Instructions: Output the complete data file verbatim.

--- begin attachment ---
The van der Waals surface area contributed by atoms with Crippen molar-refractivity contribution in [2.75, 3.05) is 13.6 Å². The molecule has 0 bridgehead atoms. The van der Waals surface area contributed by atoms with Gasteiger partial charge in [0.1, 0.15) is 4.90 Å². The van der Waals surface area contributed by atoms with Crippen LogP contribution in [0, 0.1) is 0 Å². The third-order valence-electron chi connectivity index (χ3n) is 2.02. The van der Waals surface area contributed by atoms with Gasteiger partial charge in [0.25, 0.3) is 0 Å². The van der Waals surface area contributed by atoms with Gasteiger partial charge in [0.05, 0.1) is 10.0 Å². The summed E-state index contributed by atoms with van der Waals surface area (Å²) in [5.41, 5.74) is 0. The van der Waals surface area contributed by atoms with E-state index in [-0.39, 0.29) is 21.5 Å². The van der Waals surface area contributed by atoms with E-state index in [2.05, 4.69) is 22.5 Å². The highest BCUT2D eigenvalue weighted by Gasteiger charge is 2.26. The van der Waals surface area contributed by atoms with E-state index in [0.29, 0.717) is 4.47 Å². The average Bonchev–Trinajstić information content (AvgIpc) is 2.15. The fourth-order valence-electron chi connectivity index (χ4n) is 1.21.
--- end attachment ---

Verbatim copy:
The van der Waals surface area contributed by atoms with Crippen molar-refractivity contribution in [2.75, 3.05) is 13.6 Å². The molecule has 0 bridgehead atoms. The van der Waals surface area contributed by atoms with Gasteiger partial charge in [0.1, 0.15) is 4.90 Å². The van der Waals surface area contributed by atoms with Crippen LogP contribution in [0, 0.1) is 0 Å². The third-order valence-electron chi connectivity index (χ3n) is 2.02. The van der Waals surface area contributed by atoms with Gasteiger partial charge in [0.25, 0.3) is 0 Å². The van der Waals surface area contributed by atoms with Gasteiger partial charge in [0.05, 0.1) is 10.0 Å². The summed E-state index contributed by atoms with van der Waals surface area (Å²) in [5.41, 5.74) is 0. The van der Waals surface area contributed by atoms with E-state index in [-0.39, 0.29) is 21.5 Å². The van der Waals surface area contributed by atoms with E-state index in [2.05, 4.69) is 22.5 Å². The highest BCUT2D eigenvalue weighted by Gasteiger charge is 2.26. The van der Waals surface area contributed by atoms with E-state index in [0.29, 0.717) is 4.47 Å². The average Bonchev–Trinajstić information content (AvgIpc) is 2.15. The fourth-order valence-electron chi connectivity index (χ4n) is 1.21.